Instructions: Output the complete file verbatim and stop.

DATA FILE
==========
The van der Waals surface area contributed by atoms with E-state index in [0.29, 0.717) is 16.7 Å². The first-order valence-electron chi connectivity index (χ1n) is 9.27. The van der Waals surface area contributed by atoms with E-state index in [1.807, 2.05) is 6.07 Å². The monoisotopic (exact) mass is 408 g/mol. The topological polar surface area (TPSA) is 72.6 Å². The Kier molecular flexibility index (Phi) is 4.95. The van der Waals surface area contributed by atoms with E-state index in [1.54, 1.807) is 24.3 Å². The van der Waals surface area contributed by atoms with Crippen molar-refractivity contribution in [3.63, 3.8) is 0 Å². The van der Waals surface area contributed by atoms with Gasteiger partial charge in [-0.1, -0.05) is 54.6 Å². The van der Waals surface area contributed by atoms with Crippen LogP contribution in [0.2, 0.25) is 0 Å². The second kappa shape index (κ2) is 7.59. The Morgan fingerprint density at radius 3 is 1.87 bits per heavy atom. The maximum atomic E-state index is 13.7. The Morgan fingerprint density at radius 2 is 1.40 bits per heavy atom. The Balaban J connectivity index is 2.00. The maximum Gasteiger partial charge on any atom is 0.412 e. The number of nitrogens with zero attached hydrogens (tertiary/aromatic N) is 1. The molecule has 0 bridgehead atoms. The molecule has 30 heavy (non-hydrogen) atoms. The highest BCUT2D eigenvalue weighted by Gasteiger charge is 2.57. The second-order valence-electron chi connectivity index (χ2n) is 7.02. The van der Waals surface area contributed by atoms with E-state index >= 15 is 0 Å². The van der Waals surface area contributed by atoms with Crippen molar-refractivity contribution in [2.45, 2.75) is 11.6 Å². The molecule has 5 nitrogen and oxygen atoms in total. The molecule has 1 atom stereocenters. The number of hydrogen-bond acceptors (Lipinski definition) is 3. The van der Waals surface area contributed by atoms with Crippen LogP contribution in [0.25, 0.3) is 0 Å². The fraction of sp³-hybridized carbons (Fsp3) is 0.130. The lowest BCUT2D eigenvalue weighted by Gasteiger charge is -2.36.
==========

The van der Waals surface area contributed by atoms with E-state index in [0.29, 0.717) is 16.7 Å². The first-order valence-electron chi connectivity index (χ1n) is 9.27. The van der Waals surface area contributed by atoms with E-state index in [1.807, 2.05) is 6.07 Å². The monoisotopic (exact) mass is 408 g/mol. The topological polar surface area (TPSA) is 72.6 Å². The Kier molecular flexibility index (Phi) is 4.95. The van der Waals surface area contributed by atoms with E-state index in [1.54, 1.807) is 24.3 Å². The van der Waals surface area contributed by atoms with Crippen molar-refractivity contribution in [3.63, 3.8) is 0 Å². The van der Waals surface area contributed by atoms with Gasteiger partial charge in [-0.1, -0.05) is 54.6 Å². The van der Waals surface area contributed by atoms with Crippen LogP contribution in [0.2, 0.25) is 0 Å². The second kappa shape index (κ2) is 7.59. The Morgan fingerprint density at radius 3 is 1.87 bits per heavy atom. The maximum atomic E-state index is 13.7. The Morgan fingerprint density at radius 2 is 1.40 bits per heavy atom. The Balaban J connectivity index is 2.00. The maximum Gasteiger partial charge on any atom is 0.412 e. The number of nitrogens with zero attached hydrogens (tertiary/aromatic N) is 1. The molecule has 0 bridgehead atoms. The molecule has 30 heavy (non-hydrogen) atoms. The highest BCUT2D eigenvalue weighted by Gasteiger charge is 2.57. The second-order valence-electron chi connectivity index (χ2n) is 7.02. The van der Waals surface area contributed by atoms with E-state index >= 15 is 0 Å². The van der Waals surface area contributed by atoms with Crippen molar-refractivity contribution in [2.45, 2.75) is 11.6 Å². The molecule has 5 nitrogen and oxygen atoms in total. The molecule has 1 atom stereocenters. The number of hydrogen-bond acceptors (Lipinski definition) is 3. The van der Waals surface area contributed by atoms with Crippen LogP contribution in [0.25, 0.3) is 0 Å². The fraction of sp³-hybridized carbons (Fsp3) is 0.130. The lowest BCUT2D eigenvalue weighted by Gasteiger charge is -2.36.